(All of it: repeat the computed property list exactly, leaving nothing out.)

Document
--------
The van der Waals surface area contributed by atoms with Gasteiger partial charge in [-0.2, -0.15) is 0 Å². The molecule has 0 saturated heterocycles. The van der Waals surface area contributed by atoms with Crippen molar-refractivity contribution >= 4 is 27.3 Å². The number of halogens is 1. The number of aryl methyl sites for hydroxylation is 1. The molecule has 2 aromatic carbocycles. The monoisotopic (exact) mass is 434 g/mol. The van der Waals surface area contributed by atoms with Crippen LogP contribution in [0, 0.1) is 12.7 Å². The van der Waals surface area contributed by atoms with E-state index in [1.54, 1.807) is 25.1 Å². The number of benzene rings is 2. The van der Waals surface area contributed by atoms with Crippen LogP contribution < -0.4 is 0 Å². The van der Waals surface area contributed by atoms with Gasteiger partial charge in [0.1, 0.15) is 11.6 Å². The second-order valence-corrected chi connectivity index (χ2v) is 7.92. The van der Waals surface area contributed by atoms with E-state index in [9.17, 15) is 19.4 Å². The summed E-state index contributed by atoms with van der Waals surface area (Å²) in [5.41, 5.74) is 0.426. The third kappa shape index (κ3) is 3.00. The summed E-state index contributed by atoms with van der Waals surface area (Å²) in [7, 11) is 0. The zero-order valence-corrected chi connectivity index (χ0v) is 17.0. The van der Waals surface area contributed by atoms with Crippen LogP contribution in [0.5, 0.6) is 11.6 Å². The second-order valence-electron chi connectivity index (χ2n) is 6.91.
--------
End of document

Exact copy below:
The van der Waals surface area contributed by atoms with Gasteiger partial charge in [-0.2, -0.15) is 0 Å². The molecule has 0 saturated heterocycles. The van der Waals surface area contributed by atoms with Crippen molar-refractivity contribution >= 4 is 27.3 Å². The number of halogens is 1. The number of aryl methyl sites for hydroxylation is 1. The molecule has 2 aromatic carbocycles. The monoisotopic (exact) mass is 434 g/mol. The van der Waals surface area contributed by atoms with Crippen LogP contribution in [0, 0.1) is 12.7 Å². The van der Waals surface area contributed by atoms with E-state index in [1.54, 1.807) is 25.1 Å². The number of benzene rings is 2. The van der Waals surface area contributed by atoms with Crippen LogP contribution < -0.4 is 0 Å². The van der Waals surface area contributed by atoms with Gasteiger partial charge in [0.1, 0.15) is 11.6 Å². The second-order valence-corrected chi connectivity index (χ2v) is 7.92. The van der Waals surface area contributed by atoms with E-state index in [9.17, 15) is 19.4 Å². The summed E-state index contributed by atoms with van der Waals surface area (Å²) in [5.41, 5.74) is 0.426. The third kappa shape index (κ3) is 3.00. The summed E-state index contributed by atoms with van der Waals surface area (Å²) in [7, 11) is 0. The zero-order valence-corrected chi connectivity index (χ0v) is 17.0. The van der Waals surface area contributed by atoms with Crippen LogP contribution in [0.5, 0.6) is 11.6 Å². The second-order valence-electron chi connectivity index (χ2n) is 6.91.